I will freely admit that I wrote this post ahead of time. When you read this on Friday, I plan to be on a beach, either flying a kite or dragging my son around on a boogie board.
In between chasing my five-year-old around, though, I do like to sit down and read. Yesterday, a colleague and I were talking about the New York Times’s recent list of essential business books for summer reading. I’ve read all but one of them, and they are indeed excellent books. What some of them lack, though, is that beach reading thing that I want heading into a summer weekend. So I thought I’d come up with a list of some fluffier books that nonetheless deal with economics or economic issues. As I’m a lifetime science fiction and fantasy fan, that is a great place to start.
Charles Stross is probably the most original, ideas-driven science fiction writer out there. He also happens to be interested in the science of economics. Many of his books have an explicit economic cast to them, but the one I think is most fun for a weekend read is Halting State. It’s a mystery set around a bank robbery—in a World of Warcraft-like virtual setting. It only gets stranger from there.
The virtue of Stross’s stories is that they create new contexts for ideas, making you rethink them in a different way. The problem is that, because he has so many different and interesting ideas, you have to stay pretty closely involved. As a guide to the possibilities of the near-future, as well as a very entertaining writer, Stross is worth a look. Other books of his are also economically focused, particularly Trade of Queens and the Merchant Princes series.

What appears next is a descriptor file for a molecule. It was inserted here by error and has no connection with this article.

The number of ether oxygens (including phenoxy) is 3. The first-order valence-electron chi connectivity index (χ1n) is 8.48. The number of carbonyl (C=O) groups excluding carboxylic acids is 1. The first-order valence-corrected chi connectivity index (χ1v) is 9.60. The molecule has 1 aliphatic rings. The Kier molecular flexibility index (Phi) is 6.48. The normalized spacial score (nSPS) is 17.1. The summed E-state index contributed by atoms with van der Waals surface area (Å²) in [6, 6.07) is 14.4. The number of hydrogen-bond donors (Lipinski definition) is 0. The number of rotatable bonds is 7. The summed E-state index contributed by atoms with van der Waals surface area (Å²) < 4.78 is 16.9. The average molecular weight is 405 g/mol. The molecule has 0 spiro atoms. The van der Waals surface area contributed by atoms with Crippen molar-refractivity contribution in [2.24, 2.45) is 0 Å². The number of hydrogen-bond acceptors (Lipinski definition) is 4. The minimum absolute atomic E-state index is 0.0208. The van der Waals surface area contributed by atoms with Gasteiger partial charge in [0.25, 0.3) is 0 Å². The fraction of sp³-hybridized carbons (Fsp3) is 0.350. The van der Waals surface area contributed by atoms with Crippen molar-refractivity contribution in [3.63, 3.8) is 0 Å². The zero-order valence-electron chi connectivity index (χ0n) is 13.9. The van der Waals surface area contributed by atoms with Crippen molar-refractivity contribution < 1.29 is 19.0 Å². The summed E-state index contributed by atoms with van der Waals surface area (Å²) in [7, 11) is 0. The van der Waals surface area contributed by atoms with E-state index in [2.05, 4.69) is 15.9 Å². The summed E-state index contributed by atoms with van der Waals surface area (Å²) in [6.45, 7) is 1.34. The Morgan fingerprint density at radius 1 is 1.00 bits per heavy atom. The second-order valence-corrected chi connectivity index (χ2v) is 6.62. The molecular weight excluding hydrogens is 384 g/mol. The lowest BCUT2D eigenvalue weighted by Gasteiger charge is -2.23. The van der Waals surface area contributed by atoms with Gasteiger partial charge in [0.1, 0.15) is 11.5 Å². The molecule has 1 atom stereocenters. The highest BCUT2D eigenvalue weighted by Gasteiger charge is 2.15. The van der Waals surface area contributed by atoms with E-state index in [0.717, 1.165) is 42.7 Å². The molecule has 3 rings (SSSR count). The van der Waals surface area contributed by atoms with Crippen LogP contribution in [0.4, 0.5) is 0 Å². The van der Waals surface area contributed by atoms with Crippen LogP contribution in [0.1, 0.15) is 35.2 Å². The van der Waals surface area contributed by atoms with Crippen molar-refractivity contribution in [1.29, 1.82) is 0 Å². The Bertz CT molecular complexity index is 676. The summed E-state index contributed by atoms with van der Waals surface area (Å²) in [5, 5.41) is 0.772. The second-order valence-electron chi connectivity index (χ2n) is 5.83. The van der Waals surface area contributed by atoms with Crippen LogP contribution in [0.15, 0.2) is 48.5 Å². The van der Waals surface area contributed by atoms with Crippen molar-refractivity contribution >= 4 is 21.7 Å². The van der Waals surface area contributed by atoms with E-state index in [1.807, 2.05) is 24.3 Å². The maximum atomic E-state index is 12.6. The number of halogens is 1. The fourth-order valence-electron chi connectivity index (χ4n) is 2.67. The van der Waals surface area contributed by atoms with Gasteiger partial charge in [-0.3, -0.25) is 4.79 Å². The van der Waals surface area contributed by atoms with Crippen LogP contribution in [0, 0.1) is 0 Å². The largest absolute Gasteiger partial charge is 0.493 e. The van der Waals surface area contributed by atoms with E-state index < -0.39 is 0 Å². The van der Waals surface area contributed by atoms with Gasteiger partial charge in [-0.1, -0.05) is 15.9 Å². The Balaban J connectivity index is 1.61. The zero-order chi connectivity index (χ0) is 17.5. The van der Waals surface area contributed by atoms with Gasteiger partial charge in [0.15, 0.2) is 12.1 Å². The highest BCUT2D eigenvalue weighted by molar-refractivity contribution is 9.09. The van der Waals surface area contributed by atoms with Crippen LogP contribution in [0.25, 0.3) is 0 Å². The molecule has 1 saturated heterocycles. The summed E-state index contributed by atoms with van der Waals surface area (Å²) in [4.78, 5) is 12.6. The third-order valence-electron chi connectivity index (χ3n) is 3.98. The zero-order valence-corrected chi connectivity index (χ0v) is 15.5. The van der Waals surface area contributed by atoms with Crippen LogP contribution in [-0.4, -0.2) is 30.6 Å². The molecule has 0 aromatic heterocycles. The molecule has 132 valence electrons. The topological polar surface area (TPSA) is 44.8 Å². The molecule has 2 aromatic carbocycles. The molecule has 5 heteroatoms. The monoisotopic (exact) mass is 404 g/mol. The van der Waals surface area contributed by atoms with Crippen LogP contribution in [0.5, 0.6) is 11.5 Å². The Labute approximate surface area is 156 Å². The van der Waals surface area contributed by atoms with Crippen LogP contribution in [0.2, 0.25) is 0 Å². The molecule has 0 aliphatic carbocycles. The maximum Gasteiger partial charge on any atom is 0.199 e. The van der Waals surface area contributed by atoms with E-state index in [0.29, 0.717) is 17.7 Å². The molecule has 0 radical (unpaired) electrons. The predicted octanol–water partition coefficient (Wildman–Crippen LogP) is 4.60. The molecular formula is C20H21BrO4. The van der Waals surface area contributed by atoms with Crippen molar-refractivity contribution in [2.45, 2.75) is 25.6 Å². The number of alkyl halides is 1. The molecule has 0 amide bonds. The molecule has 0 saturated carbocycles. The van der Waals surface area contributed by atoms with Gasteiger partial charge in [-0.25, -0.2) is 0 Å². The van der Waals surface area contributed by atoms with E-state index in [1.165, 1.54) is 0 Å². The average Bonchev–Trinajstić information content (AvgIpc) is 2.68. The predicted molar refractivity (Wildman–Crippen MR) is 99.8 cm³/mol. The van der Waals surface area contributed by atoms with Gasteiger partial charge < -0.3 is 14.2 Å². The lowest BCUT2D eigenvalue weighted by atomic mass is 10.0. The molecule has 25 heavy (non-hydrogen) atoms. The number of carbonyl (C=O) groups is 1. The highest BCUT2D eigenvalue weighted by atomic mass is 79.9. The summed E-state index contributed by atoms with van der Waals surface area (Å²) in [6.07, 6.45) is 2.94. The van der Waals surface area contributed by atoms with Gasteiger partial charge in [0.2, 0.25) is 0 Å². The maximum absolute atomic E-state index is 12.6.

Another of my favorite authors, Terry Pratchett, wrote a book a couple of years ago called Making Money, about revamping the currency-minting operation in a fantasy city known as Ankh-Morpork.
I can imagine eyes rolling even as I write this. Currency minting? Fantasy city? I get it. Pratchett, though, is a wonderful combination of Charles Dickens and Douglas Adams, who wrote the Hitchhiker’s Guide to the Galaxy—also worth a read. His Ankh-Morpork is really historical London, with magic and dwarves thrown in. As for the currency-printing part of it, the book offers a lighthearted introduction to the mechanics of money earlier in our history, from which I learned quite a bit. And, of course, it’s a wonderful story to boot.
Finally—because, let’s face it, I am an econo-geek—I’ll also be taking along Daniel Kahneman’s Thinking, Fast and Slow this weekend. I haven’t read it yet, but the reviews are great; I’ll report back when I finish it.
I can think of other authors worthy of mention in the F/SF space. For example, Lois McMaster Bujold’s Jackson’s Whole, a planet featured in her Vorkosigan Saga, is a very good end-state example of capitalism (and a straw man—but hey, it’s fiction). And I haven’t even touched other genres.
But that should do for one weekend. What we need are some more books like these. Any ideas? Please e-mail me or comment with suggestions.